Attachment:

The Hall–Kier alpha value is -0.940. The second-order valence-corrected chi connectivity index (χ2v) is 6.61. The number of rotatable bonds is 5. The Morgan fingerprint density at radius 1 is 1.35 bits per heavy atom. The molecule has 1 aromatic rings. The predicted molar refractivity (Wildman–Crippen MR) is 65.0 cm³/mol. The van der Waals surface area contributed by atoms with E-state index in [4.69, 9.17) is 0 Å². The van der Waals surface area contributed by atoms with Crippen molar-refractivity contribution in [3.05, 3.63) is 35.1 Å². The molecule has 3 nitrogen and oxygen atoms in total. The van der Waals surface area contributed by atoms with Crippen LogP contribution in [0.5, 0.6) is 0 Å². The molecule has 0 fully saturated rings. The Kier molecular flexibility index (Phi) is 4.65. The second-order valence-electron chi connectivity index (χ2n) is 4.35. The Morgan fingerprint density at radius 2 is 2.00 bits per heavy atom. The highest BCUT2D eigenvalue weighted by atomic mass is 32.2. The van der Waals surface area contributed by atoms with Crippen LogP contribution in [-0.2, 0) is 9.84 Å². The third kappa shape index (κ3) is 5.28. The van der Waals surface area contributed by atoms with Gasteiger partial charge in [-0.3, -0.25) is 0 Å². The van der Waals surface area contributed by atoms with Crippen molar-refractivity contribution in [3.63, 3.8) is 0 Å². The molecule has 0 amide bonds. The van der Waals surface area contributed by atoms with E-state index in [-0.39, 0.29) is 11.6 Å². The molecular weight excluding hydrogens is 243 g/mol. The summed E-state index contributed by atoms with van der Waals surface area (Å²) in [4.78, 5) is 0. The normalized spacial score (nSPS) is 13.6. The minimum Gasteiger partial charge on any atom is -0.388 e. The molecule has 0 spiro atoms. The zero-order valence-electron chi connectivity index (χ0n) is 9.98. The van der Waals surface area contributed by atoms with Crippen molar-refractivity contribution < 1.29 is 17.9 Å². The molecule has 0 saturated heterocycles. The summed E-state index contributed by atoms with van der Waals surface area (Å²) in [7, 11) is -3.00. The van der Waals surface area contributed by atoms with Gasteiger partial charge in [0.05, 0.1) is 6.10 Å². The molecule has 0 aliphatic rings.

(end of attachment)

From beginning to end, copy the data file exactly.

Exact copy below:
The Hall–Kier alpha value is -0.940. The second-order valence-corrected chi connectivity index (χ2v) is 6.61. The number of rotatable bonds is 5. The Morgan fingerprint density at radius 1 is 1.35 bits per heavy atom. The molecule has 1 aromatic rings. The predicted molar refractivity (Wildman–Crippen MR) is 65.0 cm³/mol. The van der Waals surface area contributed by atoms with E-state index in [4.69, 9.17) is 0 Å². The van der Waals surface area contributed by atoms with Crippen molar-refractivity contribution in [3.05, 3.63) is 35.1 Å². The molecule has 3 nitrogen and oxygen atoms in total. The van der Waals surface area contributed by atoms with Crippen LogP contribution in [0.5, 0.6) is 0 Å². The molecule has 0 fully saturated rings. The Kier molecular flexibility index (Phi) is 4.65. The second-order valence-electron chi connectivity index (χ2n) is 4.35. The Morgan fingerprint density at radius 2 is 2.00 bits per heavy atom. The highest BCUT2D eigenvalue weighted by atomic mass is 32.2. The van der Waals surface area contributed by atoms with Crippen LogP contribution in [-0.2, 0) is 9.84 Å². The third kappa shape index (κ3) is 5.28. The van der Waals surface area contributed by atoms with Gasteiger partial charge in [-0.3, -0.25) is 0 Å². The van der Waals surface area contributed by atoms with Crippen molar-refractivity contribution in [3.63, 3.8) is 0 Å². The molecule has 0 amide bonds. The van der Waals surface area contributed by atoms with E-state index in [-0.39, 0.29) is 11.6 Å². The molecular weight excluding hydrogens is 243 g/mol. The summed E-state index contributed by atoms with van der Waals surface area (Å²) in [4.78, 5) is 0. The normalized spacial score (nSPS) is 13.6. The minimum Gasteiger partial charge on any atom is -0.388 e. The molecule has 0 spiro atoms. The zero-order valence-electron chi connectivity index (χ0n) is 9.98. The van der Waals surface area contributed by atoms with Crippen molar-refractivity contribution < 1.29 is 17.9 Å². The molecule has 0 saturated heterocycles. The summed E-state index contributed by atoms with van der Waals surface area (Å²) in [7, 11) is -3.00. The van der Waals surface area contributed by atoms with Gasteiger partial charge in [0.05, 0.1) is 6.10 Å². The molecule has 0 aliphatic rings.